Stories surround us. As an author, I find it vital to pay attention to the stories I come across by accident and also to tease out stories from their hiding places. The reward is a life full of beauty. These are the stories (and the places I go to find the stories) that move me.
Photo via this article, featuring a dish by Grant Achatz.
1 | Chef's Table
I have a soft spot for cooking shows. (If you don't believe me, check out my Instagram account.) I married my husband insistent that he should not expect me to do any cooking at all, whatsoever - and then I started experimenting in the kitchen. Six years later, cooking is one of my favorite ways to spend the late evening. In fact, in the middle of my son's labor, my husband and I found time to watch a cooking show.
Thing is, though I often find my mouth watering when I watch your average cooking show, even I have to admit the lack of quality of most of these shows - the hosts feel average, the editing is sub-par, the cinematography and production is low-budget. (Not to down on those things, PBS. You still hold a special place in my heart.)
Photo via this article, featuring a dish by Dominique Crenn.
Chef's Table, on the other hand, feels to be in a different genre altogether. The storytelling, the cinematography, and the food simply shimmers. This show is a work of art, as are the dishes these chefs conjure. And the chefs they feature - though they have won awards and are notable in that respect (many of their restaurants are Michelin starred) - these chefs also have stories that need to be told. I always find myself wiping away tears at the end of episodes. And the stories leave me hungry to create (and often, they leave me literally hungry as well).
Watch on Netflix: "Grant Achatz " (Season 2, Episode 1) OR "Dominique Crenn" (Season 2, Episode 3)
Photo of Citicorp Tower by Joel Werner. (From the 99 Percent Invisible website)
2 | 99 Percent Invisible
Of course the best design, host Roman Mars contends, is invisible design. Hence, the best name for a podcast about good design is 99 percent invisible - after all, it's only the 1 percent of us who care about design that might notice the stories in all the structures, furniture, kitchen utensils, feats of engineering and artwork that surrounds us. And let me tell you - the invisible world is chock FULL of stories.
From telling the story of the first scientific inquiry into creativity (Episode 220) to the rationale behind uncomfortable park benches to the first exploration of the ocean floor by a primitive submarine, 99 Percent Invisible always tells stories that peak my interest - and often lead me on rabbit trails that fuels my writing.
"Head" graphic by Betabrand.
3 | Next Draft Newsletter
I can't keep up with the news. In fact, I don't even try. Which is one reason Dave Pell's daily newsletter - a witty top-10 summation of the news - has become my go-to for both the big and small stories of the day.
For example, this excerpt from the current newsletter:
"Our culture is so sick with all of you publicly commenting on a celebrity divorce involving people you've never met. That's why I'm mourning in private. Yes, most of the coverage is gross gossip, silly rumors, or bad Mr. and Mrs. Smith sequel jokes. But if you're into the topic, you should probably check out this quite interesting perspective from Anne Helen Petersen: Brangelina Is Dead; Long Live Angelina."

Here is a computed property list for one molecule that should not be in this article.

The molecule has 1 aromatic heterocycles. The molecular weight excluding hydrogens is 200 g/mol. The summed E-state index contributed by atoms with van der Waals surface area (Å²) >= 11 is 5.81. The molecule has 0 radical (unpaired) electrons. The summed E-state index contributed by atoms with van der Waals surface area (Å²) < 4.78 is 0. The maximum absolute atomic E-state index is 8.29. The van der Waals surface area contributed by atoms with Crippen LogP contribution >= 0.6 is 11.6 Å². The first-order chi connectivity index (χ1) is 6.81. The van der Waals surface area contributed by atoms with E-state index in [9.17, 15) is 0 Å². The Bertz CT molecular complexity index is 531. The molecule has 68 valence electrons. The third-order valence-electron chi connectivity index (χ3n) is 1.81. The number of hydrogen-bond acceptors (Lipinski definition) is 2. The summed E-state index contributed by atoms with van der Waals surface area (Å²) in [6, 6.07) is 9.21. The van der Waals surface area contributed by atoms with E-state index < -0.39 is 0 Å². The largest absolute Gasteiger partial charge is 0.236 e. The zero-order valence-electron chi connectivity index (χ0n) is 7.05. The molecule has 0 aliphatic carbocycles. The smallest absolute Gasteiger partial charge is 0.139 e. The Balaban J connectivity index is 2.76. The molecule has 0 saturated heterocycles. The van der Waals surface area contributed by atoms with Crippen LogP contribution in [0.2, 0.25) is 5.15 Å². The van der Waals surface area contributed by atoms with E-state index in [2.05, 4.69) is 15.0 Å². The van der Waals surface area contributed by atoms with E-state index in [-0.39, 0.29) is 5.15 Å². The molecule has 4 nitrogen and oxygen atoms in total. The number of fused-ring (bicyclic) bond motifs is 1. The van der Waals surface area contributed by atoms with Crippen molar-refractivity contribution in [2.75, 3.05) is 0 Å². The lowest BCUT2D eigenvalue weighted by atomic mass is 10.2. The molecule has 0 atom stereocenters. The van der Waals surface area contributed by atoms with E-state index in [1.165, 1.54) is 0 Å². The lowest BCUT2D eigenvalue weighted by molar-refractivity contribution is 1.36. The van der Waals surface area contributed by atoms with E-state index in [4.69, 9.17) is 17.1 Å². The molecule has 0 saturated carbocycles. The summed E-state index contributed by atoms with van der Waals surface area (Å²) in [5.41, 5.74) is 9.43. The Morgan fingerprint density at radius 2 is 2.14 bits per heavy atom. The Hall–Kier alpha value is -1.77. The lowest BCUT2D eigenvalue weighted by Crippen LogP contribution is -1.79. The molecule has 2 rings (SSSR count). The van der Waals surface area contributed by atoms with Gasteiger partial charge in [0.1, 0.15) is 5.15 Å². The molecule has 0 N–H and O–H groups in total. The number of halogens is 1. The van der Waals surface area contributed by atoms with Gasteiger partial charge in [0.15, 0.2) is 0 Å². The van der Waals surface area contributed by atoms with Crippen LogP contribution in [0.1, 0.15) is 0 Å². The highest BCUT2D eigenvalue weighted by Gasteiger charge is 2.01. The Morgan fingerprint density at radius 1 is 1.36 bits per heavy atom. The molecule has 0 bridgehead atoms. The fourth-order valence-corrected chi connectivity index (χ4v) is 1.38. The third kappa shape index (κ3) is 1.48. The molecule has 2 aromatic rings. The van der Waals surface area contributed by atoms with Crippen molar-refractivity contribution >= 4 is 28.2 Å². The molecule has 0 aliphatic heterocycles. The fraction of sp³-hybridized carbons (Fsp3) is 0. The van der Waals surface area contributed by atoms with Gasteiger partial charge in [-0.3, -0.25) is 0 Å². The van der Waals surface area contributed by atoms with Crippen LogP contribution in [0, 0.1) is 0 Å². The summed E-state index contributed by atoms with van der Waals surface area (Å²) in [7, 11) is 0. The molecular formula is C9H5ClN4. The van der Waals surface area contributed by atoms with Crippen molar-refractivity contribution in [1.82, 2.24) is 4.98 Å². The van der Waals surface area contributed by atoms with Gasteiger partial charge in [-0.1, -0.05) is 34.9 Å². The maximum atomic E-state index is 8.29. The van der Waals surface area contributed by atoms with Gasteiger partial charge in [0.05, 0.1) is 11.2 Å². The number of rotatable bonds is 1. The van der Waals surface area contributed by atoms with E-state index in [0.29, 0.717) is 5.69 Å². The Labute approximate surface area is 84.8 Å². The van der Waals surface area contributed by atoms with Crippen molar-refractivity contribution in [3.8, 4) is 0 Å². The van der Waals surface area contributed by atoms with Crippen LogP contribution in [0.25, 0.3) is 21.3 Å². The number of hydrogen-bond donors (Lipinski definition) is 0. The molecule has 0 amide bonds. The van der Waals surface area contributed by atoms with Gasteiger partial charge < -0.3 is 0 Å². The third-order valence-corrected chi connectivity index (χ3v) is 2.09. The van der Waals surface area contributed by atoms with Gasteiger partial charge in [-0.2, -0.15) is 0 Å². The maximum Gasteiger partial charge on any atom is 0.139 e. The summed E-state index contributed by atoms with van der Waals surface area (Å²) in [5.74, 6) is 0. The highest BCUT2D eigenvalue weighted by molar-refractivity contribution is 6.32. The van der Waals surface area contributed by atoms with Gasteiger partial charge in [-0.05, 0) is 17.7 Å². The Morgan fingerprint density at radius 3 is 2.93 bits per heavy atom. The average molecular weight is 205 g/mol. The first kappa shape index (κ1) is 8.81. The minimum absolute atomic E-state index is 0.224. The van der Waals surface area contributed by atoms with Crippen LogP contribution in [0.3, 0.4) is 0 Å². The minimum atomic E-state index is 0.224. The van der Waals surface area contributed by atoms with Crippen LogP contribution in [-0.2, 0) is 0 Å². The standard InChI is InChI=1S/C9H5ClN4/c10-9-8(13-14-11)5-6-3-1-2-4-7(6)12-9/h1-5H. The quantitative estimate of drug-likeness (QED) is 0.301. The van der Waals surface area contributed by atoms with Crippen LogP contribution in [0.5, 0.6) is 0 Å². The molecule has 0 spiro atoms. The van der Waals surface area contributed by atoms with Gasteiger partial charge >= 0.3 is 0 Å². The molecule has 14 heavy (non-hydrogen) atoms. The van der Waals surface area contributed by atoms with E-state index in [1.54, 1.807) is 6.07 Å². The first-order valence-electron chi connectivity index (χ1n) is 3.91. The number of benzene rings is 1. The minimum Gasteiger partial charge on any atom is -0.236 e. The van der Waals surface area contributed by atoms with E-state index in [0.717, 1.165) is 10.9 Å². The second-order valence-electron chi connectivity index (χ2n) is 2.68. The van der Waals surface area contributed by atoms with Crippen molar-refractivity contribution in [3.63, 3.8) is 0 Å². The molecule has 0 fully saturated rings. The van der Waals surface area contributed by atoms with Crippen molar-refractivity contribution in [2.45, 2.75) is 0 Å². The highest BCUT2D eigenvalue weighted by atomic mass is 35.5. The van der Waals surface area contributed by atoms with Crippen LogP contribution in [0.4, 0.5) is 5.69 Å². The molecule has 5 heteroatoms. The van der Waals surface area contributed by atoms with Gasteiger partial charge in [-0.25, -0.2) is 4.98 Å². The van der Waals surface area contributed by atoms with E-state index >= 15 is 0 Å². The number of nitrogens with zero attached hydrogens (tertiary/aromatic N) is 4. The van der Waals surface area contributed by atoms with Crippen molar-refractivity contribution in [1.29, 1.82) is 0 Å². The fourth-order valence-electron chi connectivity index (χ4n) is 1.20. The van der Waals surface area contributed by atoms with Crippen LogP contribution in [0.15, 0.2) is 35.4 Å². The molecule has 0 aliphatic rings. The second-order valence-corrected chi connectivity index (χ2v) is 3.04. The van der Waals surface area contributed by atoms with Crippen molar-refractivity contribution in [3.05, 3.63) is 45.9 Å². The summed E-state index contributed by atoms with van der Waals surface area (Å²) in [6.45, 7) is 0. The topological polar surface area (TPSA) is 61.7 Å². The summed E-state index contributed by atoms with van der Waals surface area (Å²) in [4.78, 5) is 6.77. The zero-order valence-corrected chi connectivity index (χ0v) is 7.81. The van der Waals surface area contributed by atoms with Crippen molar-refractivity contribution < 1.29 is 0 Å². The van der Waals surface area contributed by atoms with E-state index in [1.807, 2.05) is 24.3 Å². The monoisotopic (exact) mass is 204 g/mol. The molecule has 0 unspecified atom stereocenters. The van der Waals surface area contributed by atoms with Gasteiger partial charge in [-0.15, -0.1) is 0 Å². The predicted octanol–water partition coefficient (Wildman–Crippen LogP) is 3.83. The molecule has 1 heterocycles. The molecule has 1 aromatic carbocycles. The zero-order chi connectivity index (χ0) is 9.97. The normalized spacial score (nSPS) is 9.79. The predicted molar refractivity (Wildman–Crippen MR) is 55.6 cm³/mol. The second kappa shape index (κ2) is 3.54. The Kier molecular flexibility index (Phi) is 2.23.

Photo of artist Skio Ding via Facebook.
4 | Humans of New York
Ever wonder, say in an airport, who these people are who surround you? The Humans of New York project gives you the feel that a photographer just decided to ask the person sharing a park bench with him to share her life story with him. (Oh, actually, that is the origin story...). And then he turns around and shares her portrait and a segment of the interview with his millions of followers on Instagram and Facebook - which can often change his subjects' lives (see artist Skio Ding's story!). But without fail, the interviews move me and make me ask the same questions about my neighbors - who are you? And who am I?
Illustration by Rami Niemi.
5 | Wired Magazine
Wired is known for its tech insights - and sure, those are fine and good. (Let's just say, I'm not the type who sits on the edge of my seat waiting for the next big Apple press release.) But I never cease to be amazed by the interviews Wired's reporters nab - for example, an interview with perhaps the most wanted man in the universe, Edward Snowden. And then there's the weird stuff, like Jon Mooallem's column, "Mr. Know-It-All," which is simply an excuse for Jon to write masterful essays to fill up a couple of Wired's pages each month. Or the absurd parenting advice from Jim Gaffigan, father extraordinaire, for Wired's parenting feature. Basically, the writing always blows me away and the topics they cover keeps me learning. (What can I say, I'm a lifelong student!). Which, by the way, is to say nothing of the design of the magazine itself - it's beautiful to look at. (Though, admittedly, there was that one time when the uber-contemporary design made the magazine less readable and more irritating to me). All in all, reading Wired magazine is a stellar way to reboot that pretty little brain of yours.
What stories inspire you?